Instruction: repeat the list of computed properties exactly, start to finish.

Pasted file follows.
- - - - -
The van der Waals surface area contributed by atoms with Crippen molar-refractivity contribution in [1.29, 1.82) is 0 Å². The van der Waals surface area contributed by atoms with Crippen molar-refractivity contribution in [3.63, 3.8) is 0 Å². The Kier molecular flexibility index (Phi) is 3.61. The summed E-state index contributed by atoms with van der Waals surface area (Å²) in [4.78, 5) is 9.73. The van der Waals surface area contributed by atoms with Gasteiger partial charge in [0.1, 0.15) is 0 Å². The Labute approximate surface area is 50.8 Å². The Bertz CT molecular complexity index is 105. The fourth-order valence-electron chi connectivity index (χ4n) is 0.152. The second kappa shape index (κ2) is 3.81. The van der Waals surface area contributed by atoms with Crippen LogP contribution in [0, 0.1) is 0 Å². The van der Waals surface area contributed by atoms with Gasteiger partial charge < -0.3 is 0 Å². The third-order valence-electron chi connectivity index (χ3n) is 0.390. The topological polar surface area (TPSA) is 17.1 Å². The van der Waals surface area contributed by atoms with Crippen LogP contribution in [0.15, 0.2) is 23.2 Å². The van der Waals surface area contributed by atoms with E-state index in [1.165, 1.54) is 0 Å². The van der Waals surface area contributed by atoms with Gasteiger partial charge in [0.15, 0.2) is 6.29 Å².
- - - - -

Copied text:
The van der Waals surface area contributed by atoms with Crippen molar-refractivity contribution in [1.29, 1.82) is 0 Å². The van der Waals surface area contributed by atoms with Crippen molar-refractivity contribution in [3.63, 3.8) is 0 Å². The Kier molecular flexibility index (Phi) is 3.61. The summed E-state index contributed by atoms with van der Waals surface area (Å²) in [4.78, 5) is 9.73. The van der Waals surface area contributed by atoms with Gasteiger partial charge in [0.1, 0.15) is 0 Å². The Labute approximate surface area is 50.8 Å². The Bertz CT molecular complexity index is 105. The fourth-order valence-electron chi connectivity index (χ4n) is 0.152. The second kappa shape index (κ2) is 3.81. The van der Waals surface area contributed by atoms with Crippen LogP contribution in [0, 0.1) is 0 Å². The van der Waals surface area contributed by atoms with Gasteiger partial charge < -0.3 is 0 Å². The third-order valence-electron chi connectivity index (χ3n) is 0.390. The topological polar surface area (TPSA) is 17.1 Å². The van der Waals surface area contributed by atoms with Crippen LogP contribution in [0.15, 0.2) is 23.2 Å². The van der Waals surface area contributed by atoms with E-state index in [1.165, 1.54) is 0 Å². The van der Waals surface area contributed by atoms with Gasteiger partial charge in [0.15, 0.2) is 6.29 Å².